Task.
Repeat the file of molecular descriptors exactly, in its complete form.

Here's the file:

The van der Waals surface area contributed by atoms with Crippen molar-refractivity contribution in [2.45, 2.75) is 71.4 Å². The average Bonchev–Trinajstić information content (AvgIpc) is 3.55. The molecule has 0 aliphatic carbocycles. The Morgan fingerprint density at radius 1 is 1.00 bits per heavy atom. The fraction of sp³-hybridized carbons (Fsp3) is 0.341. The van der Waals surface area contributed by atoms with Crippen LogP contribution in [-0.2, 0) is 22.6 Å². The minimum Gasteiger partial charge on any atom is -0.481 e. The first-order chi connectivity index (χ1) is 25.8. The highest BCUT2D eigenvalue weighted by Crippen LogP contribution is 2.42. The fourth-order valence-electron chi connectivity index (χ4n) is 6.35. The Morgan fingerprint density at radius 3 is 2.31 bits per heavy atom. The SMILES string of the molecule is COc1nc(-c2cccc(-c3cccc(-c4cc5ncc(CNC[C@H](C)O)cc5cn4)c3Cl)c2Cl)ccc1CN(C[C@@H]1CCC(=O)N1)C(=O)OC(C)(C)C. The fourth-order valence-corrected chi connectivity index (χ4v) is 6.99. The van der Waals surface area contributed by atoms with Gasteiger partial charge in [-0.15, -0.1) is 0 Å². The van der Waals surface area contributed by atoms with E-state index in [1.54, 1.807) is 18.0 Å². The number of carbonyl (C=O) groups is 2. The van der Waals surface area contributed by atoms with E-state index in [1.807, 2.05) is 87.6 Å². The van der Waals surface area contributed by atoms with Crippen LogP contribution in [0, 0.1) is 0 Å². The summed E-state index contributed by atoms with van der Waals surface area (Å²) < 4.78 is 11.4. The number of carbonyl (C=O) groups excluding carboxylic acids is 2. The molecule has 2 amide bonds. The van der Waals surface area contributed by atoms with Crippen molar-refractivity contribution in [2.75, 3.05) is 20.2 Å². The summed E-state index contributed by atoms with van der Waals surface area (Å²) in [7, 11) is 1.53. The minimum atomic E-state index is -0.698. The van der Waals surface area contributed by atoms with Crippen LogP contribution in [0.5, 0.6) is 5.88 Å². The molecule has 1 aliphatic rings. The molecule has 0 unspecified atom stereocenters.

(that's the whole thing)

The van der Waals surface area contributed by atoms with Crippen molar-refractivity contribution in [2.45, 2.75) is 71.4 Å². The average Bonchev–Trinajstić information content (AvgIpc) is 3.55. The molecule has 0 aliphatic carbocycles. The Morgan fingerprint density at radius 1 is 1.00 bits per heavy atom. The fraction of sp³-hybridized carbons (Fsp3) is 0.341. The van der Waals surface area contributed by atoms with Crippen LogP contribution in [-0.2, 0) is 22.6 Å². The minimum Gasteiger partial charge on any atom is -0.481 e. The first-order chi connectivity index (χ1) is 25.8. The highest BCUT2D eigenvalue weighted by Crippen LogP contribution is 2.42. The fourth-order valence-electron chi connectivity index (χ4n) is 6.35. The Morgan fingerprint density at radius 3 is 2.31 bits per heavy atom. The SMILES string of the molecule is COc1nc(-c2cccc(-c3cccc(-c4cc5ncc(CNC[C@H](C)O)cc5cn4)c3Cl)c2Cl)ccc1CN(C[C@@H]1CCC(=O)N1)C(=O)OC(C)(C)C. The fourth-order valence-corrected chi connectivity index (χ4v) is 6.99. The van der Waals surface area contributed by atoms with Gasteiger partial charge in [-0.15, -0.1) is 0 Å². The van der Waals surface area contributed by atoms with E-state index in [1.54, 1.807) is 18.0 Å². The number of carbonyl (C=O) groups is 2. The van der Waals surface area contributed by atoms with E-state index in [1.807, 2.05) is 87.6 Å². The van der Waals surface area contributed by atoms with Crippen LogP contribution in [0, 0.1) is 0 Å². The summed E-state index contributed by atoms with van der Waals surface area (Å²) < 4.78 is 11.4. The number of carbonyl (C=O) groups excluding carboxylic acids is 2. The molecule has 2 amide bonds. The van der Waals surface area contributed by atoms with Crippen molar-refractivity contribution in [2.75, 3.05) is 20.2 Å². The summed E-state index contributed by atoms with van der Waals surface area (Å²) in [7, 11) is 1.53. The minimum atomic E-state index is -0.698. The van der Waals surface area contributed by atoms with Crippen LogP contribution in [0.5, 0.6) is 5.88 Å². The molecule has 1 aliphatic rings. The molecule has 0 unspecified atom stereocenters.